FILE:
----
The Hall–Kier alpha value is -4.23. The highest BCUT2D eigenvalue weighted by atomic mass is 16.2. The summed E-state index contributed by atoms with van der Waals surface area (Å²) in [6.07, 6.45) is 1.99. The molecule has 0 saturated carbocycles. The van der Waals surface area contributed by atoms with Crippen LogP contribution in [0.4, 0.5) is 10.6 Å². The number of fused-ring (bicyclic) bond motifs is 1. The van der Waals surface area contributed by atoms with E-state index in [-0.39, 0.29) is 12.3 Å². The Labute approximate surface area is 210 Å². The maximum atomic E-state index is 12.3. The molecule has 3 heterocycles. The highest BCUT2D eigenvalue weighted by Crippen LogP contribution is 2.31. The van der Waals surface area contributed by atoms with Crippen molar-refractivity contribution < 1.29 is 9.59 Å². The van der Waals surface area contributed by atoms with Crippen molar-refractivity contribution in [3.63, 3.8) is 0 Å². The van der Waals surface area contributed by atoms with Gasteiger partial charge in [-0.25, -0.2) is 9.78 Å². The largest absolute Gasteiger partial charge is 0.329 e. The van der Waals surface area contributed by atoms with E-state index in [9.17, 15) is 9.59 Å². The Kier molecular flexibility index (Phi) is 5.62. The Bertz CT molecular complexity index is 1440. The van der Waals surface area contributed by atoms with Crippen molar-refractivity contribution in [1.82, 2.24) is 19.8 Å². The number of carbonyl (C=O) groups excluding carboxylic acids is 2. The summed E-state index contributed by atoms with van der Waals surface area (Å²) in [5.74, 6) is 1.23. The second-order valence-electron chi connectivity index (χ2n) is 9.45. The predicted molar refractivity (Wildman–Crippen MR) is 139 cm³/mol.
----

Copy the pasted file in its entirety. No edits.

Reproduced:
The Hall–Kier alpha value is -4.23. The highest BCUT2D eigenvalue weighted by atomic mass is 16.2. The summed E-state index contributed by atoms with van der Waals surface area (Å²) in [6.07, 6.45) is 1.99. The molecule has 0 saturated carbocycles. The van der Waals surface area contributed by atoms with Crippen LogP contribution in [0.4, 0.5) is 10.6 Å². The number of fused-ring (bicyclic) bond motifs is 1. The van der Waals surface area contributed by atoms with E-state index in [-0.39, 0.29) is 12.3 Å². The Labute approximate surface area is 210 Å². The maximum atomic E-state index is 12.3. The molecule has 3 heterocycles. The highest BCUT2D eigenvalue weighted by Crippen LogP contribution is 2.31. The van der Waals surface area contributed by atoms with Crippen molar-refractivity contribution < 1.29 is 9.59 Å². The van der Waals surface area contributed by atoms with Crippen molar-refractivity contribution in [3.63, 3.8) is 0 Å². The van der Waals surface area contributed by atoms with Gasteiger partial charge in [-0.25, -0.2) is 9.78 Å². The largest absolute Gasteiger partial charge is 0.329 e. The van der Waals surface area contributed by atoms with E-state index in [9.17, 15) is 9.59 Å². The Kier molecular flexibility index (Phi) is 5.62. The Bertz CT molecular complexity index is 1440. The van der Waals surface area contributed by atoms with Crippen molar-refractivity contribution in [1.82, 2.24) is 19.8 Å². The number of carbonyl (C=O) groups excluding carboxylic acids is 2. The summed E-state index contributed by atoms with van der Waals surface area (Å²) in [5.74, 6) is 1.23. The second-order valence-electron chi connectivity index (χ2n) is 9.45. The predicted molar refractivity (Wildman–Crippen MR) is 139 cm³/mol.